Does Shooting Someone In the Back Qualify as “Self Defense”?

A recent shooting involving a Dallas man in a Waffle House parking lot demonstrates how the Texas self defense law can protect a citizen even when the alleged “victim” is shot in the back.

In the early morning hours of July 5, a man armed with an AK-47 entered a DeSoto Waffle House and robbed several customers. As the robber left the restaurant one of the robbery victims followed him outside, pulled out a hand gun and fired several shots into the robbers’ back. The robber survived the attack but is paralyzed. The shooting was captured on video and it doesn’t appear that the robber knew what was coming.

Will the citizen be indicted for Aggravated Assault? Not at all.

Texas’ self-defense law allows a citizen to use deadly force if he has a reasonable belief the person is about to use deadly force against him or a third party. In this case, the citizen told police his wife was about to meet him at the restaurant and he feared the robber would encounter his wife in the parking lot. Texas law requires the fact finder to review the facts from the shooter’s stand point. Knowing all the facts, would a reasonable person in the shooter’s place be justified in using deadly force? Clearly in this case the answer would be yes.

Does it matter that the robber was shot in the back without warning? Not in this case. The robber had just threatened patrons with a deadly weapon. He had that weapon in his hand. The robber was a threat to anyone in the parking lot. Texas law doesn’t require a fair fight when exercising the right to self-defense. The law doesn’t require a warning before deadly force is used.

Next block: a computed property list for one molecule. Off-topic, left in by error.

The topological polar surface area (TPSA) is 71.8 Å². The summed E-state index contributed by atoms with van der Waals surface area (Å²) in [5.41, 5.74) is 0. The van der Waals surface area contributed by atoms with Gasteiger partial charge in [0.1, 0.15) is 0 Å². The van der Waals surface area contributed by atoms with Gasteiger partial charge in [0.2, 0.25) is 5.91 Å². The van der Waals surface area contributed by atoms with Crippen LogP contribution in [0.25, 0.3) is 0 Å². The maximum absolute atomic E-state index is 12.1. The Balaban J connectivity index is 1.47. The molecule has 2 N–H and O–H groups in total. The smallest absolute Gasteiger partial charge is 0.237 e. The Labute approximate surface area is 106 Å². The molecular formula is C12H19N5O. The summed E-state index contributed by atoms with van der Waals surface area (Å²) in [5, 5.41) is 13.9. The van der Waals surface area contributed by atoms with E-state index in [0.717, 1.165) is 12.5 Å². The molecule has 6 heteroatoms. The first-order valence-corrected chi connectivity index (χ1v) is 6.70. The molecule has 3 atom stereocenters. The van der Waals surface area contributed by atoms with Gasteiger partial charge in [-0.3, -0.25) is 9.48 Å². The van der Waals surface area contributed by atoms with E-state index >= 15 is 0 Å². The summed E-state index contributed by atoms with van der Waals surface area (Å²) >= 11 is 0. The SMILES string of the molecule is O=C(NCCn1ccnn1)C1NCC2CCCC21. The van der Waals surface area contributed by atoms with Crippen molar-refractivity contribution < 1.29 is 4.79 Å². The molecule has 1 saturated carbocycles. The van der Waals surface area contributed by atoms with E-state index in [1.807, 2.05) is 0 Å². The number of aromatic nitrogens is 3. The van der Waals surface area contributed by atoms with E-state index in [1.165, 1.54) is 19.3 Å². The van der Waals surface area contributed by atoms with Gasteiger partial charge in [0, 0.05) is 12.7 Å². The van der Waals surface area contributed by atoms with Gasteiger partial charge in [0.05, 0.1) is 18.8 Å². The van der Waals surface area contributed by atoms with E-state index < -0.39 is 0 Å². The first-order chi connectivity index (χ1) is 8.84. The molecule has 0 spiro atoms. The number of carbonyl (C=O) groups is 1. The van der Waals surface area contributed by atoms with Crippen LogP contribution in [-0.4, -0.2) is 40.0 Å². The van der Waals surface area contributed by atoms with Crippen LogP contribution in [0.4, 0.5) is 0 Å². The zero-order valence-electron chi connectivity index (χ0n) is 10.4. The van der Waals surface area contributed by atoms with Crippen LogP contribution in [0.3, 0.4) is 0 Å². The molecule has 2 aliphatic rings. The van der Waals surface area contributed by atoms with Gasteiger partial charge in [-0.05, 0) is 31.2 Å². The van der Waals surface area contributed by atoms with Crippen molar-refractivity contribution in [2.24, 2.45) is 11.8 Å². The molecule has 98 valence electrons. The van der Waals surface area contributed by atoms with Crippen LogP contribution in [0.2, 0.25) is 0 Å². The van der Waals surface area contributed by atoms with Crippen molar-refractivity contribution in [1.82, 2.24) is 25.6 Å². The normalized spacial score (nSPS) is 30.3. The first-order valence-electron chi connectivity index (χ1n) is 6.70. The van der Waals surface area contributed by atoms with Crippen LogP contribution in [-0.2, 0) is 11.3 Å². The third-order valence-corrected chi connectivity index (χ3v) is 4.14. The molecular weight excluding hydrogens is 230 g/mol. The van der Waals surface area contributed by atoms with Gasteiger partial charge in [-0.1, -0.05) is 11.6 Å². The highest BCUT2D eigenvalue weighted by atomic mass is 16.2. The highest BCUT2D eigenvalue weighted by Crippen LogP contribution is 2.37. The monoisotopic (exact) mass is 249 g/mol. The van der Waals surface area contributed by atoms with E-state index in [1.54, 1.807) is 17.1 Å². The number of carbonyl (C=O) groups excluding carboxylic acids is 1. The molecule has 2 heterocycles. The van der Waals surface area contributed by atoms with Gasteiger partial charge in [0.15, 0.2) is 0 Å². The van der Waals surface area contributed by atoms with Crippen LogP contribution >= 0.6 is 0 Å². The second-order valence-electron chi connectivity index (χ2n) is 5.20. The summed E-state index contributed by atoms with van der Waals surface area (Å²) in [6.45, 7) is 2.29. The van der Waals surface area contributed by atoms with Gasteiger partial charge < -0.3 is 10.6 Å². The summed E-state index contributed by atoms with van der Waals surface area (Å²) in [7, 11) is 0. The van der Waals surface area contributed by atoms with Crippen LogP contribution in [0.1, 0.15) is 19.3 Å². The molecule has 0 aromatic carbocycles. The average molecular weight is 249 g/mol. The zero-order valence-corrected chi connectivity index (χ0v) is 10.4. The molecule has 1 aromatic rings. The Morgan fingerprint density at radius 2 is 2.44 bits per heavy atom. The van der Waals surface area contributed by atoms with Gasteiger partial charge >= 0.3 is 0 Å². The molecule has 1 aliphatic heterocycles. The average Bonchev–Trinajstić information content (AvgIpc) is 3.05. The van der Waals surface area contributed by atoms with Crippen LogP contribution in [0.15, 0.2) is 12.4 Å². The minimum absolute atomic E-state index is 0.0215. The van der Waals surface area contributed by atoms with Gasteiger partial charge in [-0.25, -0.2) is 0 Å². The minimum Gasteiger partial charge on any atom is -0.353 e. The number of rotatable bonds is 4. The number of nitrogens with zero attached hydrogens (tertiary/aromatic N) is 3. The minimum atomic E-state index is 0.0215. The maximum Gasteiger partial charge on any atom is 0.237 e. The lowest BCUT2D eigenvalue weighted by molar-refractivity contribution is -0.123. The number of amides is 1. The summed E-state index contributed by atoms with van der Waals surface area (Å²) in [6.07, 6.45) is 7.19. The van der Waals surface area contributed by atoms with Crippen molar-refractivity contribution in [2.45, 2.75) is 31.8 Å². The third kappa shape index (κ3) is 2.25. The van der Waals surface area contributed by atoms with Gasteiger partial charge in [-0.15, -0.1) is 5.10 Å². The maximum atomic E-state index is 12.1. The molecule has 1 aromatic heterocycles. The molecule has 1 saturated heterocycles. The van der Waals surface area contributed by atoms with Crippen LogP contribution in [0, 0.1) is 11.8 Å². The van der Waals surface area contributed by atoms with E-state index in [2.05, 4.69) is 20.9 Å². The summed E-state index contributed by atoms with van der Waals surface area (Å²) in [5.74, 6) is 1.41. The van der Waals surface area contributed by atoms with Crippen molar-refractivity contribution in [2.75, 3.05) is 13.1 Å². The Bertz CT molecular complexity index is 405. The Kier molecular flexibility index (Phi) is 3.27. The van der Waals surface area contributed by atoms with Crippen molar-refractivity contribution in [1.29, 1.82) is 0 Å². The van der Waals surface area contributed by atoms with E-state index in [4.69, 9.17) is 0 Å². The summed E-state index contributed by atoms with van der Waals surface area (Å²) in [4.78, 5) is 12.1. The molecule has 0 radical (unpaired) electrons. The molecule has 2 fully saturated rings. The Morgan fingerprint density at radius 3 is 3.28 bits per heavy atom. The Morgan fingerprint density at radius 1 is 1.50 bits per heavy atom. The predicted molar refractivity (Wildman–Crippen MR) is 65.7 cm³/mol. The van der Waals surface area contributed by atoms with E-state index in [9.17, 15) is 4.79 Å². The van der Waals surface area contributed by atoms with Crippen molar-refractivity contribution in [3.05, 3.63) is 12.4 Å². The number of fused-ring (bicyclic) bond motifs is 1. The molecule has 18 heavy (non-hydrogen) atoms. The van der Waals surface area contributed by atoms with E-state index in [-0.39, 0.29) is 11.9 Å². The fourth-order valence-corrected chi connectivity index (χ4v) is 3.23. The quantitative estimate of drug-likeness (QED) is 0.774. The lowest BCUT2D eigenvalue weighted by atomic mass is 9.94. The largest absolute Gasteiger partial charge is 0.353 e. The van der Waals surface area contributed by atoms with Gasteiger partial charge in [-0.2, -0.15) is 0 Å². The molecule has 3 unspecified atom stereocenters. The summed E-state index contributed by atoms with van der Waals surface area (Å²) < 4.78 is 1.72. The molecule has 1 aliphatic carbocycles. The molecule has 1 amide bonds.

This particular case is pretty clear cut and the fact that the person shot had just been robbing the shooter and other citizens make this an easy call. However, the same principles hold true in other fact scenarios. The fact that the victim was shot in the back doesn’t automatically mean the shooter will be indicted or convicted. The criminal defense attorney must show that the defendant was acting in a reasonable manner and had no choice. It must be clearly demonstrated from all the surrounding facts that the person who was shot was a threat to others.